What I have found is that many of my fellow believers are more apt to have this conversation about a third way- such as my priest- and some are simply not able to move past a mental block that does not positively allow the notion of any sexuality beyond heterosexuality. I do not blame them. This does not fit comfortably into their worldview- a worldview that only admits the possibility that Orthodox could either be straight or celibate. It is cognitive dissonance, and I do not begrudge any misunderstanding. But, I must raise my voice again when anyone brings it upon themselves to proclaim judgment and diminish another’s interpersonal struggles and validated experiences. I would say that these conversations need to be had not for the sake of writing off those struggling with same-sex attraction and sexual identity by quoting a canon or saying of the Church Fathers, but in a thoughtful, loving way. There is a way to approach these things in love and with concern, but flat out judgment, based on personal opinion and experience is not that way.

Rather than being life giving, this proclamation of judgment about supposed behavior does two things- both of which, are painfully detrimental to the spiritual lives of both sides involved:

  1. In diminishing the person’s life experiences and emotional needs, it creates further mental crisis where it likely already exists, and
  2. It assumes that we have the right to say that another’s sins are worse than our own, which is pride in its ugliest fashion.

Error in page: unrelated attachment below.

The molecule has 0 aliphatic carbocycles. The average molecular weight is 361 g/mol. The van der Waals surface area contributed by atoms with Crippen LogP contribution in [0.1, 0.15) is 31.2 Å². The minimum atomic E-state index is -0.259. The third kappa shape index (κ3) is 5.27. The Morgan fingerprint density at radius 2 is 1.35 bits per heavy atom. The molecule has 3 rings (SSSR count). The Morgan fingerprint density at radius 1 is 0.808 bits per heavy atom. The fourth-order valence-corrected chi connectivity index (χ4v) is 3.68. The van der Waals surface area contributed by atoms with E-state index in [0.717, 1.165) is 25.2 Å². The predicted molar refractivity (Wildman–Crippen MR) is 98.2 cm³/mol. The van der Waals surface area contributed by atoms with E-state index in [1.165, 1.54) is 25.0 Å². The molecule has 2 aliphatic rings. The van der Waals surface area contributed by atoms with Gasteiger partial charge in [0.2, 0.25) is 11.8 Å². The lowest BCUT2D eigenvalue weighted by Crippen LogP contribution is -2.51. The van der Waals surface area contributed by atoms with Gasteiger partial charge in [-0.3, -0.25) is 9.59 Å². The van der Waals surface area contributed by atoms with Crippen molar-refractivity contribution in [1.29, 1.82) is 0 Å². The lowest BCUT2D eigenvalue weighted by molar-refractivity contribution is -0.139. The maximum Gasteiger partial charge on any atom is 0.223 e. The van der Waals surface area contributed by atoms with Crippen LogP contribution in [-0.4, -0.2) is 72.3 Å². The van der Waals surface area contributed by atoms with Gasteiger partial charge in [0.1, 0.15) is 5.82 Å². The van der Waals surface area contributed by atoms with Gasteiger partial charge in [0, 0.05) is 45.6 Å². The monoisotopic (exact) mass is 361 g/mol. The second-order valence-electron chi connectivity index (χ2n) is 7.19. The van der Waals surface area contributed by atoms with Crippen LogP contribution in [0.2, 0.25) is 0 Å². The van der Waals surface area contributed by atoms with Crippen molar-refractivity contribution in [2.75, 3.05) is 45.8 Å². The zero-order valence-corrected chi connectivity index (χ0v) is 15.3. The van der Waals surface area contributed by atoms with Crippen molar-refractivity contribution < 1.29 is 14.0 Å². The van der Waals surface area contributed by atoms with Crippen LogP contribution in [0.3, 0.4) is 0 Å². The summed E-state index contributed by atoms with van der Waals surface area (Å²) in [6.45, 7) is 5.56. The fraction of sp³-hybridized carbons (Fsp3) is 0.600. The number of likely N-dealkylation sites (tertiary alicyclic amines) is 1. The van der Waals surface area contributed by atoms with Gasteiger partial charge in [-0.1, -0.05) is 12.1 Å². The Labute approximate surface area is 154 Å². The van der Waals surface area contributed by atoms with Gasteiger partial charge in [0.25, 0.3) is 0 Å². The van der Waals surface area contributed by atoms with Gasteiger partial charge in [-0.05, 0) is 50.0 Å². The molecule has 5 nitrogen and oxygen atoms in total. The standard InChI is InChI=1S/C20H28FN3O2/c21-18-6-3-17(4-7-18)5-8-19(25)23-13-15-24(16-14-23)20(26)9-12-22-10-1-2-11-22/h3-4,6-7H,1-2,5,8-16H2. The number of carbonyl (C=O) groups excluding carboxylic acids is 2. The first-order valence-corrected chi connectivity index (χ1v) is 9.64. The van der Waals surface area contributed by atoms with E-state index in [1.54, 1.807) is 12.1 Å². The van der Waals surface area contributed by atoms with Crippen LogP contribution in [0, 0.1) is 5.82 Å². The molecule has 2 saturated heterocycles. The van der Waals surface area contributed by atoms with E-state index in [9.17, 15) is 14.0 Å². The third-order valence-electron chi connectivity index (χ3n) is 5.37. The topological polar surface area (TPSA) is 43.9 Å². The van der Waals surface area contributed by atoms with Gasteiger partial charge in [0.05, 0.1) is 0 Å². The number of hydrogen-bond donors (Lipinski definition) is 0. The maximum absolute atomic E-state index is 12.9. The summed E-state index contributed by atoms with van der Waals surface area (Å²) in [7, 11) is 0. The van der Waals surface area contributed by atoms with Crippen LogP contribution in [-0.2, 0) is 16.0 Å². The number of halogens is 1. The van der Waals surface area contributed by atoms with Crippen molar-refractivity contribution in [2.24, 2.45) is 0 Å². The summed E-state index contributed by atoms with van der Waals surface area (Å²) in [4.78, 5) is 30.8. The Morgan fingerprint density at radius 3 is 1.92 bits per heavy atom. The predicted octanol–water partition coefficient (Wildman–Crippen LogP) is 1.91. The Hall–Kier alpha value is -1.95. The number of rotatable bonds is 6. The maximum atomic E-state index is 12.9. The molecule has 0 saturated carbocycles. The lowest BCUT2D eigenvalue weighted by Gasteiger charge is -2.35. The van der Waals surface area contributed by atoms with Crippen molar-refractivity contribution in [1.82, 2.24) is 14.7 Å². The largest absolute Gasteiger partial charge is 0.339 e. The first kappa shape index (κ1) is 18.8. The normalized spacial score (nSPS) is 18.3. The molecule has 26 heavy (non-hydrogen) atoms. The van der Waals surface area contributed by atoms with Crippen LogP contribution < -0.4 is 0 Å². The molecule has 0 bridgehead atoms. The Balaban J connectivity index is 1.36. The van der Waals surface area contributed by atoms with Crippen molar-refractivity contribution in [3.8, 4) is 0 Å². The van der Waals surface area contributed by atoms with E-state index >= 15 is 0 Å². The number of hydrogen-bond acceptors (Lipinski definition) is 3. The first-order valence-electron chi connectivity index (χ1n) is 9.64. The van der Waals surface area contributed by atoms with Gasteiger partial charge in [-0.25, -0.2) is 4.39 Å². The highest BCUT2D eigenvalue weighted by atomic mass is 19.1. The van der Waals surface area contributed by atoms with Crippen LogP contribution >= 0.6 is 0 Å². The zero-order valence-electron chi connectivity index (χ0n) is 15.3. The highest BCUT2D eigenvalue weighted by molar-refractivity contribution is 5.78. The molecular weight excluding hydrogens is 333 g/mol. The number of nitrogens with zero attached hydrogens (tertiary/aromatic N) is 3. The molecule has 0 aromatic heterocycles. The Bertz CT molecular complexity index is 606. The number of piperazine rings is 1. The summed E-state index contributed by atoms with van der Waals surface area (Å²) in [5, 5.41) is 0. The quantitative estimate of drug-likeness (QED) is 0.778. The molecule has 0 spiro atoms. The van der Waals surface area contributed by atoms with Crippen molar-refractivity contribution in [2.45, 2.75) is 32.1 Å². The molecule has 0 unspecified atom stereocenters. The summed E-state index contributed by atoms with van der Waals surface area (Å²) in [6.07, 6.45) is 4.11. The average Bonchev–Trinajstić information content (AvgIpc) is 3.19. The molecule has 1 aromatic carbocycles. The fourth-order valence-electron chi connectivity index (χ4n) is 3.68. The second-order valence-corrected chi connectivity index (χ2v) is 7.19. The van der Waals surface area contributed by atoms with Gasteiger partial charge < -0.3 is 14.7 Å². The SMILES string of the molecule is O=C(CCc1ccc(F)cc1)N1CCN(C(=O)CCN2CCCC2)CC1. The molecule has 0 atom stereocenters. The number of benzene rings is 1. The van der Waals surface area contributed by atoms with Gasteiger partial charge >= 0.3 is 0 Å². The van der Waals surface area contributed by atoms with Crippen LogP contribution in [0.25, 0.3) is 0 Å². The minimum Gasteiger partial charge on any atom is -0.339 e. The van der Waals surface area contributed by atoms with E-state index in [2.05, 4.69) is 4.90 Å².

What this proclamation often communicates to LGBTQ+ people struggling with homosexuality and same-sex attraction is that there is no hope in finding solace in the struggle- there is no help for them among their fellow Orthodox Christians, and no one who will listen and understand. This proclamation communicates that their struggle is not valid. Rather, it is nothing more than a mental condition brought on by x and y condition. It is not a cross to bear for one’s salvation, but instead it is nothing more than a fluke that must be eradicated for the sake of one’s faith and place in happy society. These assumptions do nothing but drive those who cannot will away their sexuality to develop a worse mental state than what existed before, and causes them to cope with their pain by turning to alcohol, drugs, promiscuity, and in the worst cases, suicide.

The amount of suicides committed and the stories of those men and women who couldn’t ‘change’ their orientation are enough to tell that we have utterly failed to love people who are struggling with same-sex attraction, through failure on the parts of many, to separate the struggler’s sexuality from their humanity. But the truth is that what people who identify as gay, trans, and queer of all persuasions want more than the acceptance of their sexuality is rather the acceptance of their humanity. They are no less human for their struggles. However, a clear bastion of our faith wants to paint them as otherwise lesser, not Orthodox, mentally ill, etc. But what we need to do instead is to help LGBTQ+ folk realize that they too are equally human and deserving of equal worth (without getting into political aspects of ‘equality’). Even if ultra-conservative Christians are unable to validate all the struggles of LGBTQ+ people, we can and should enhance the conversation so that at least the experiences of LGBTQ+ Christians can be heard. This is the only way for both sides to meet their emotional and spiritual needs without a political war zone erupting. How this conversation will proceed, I do not have the answer for. But I can say it will begin by listening.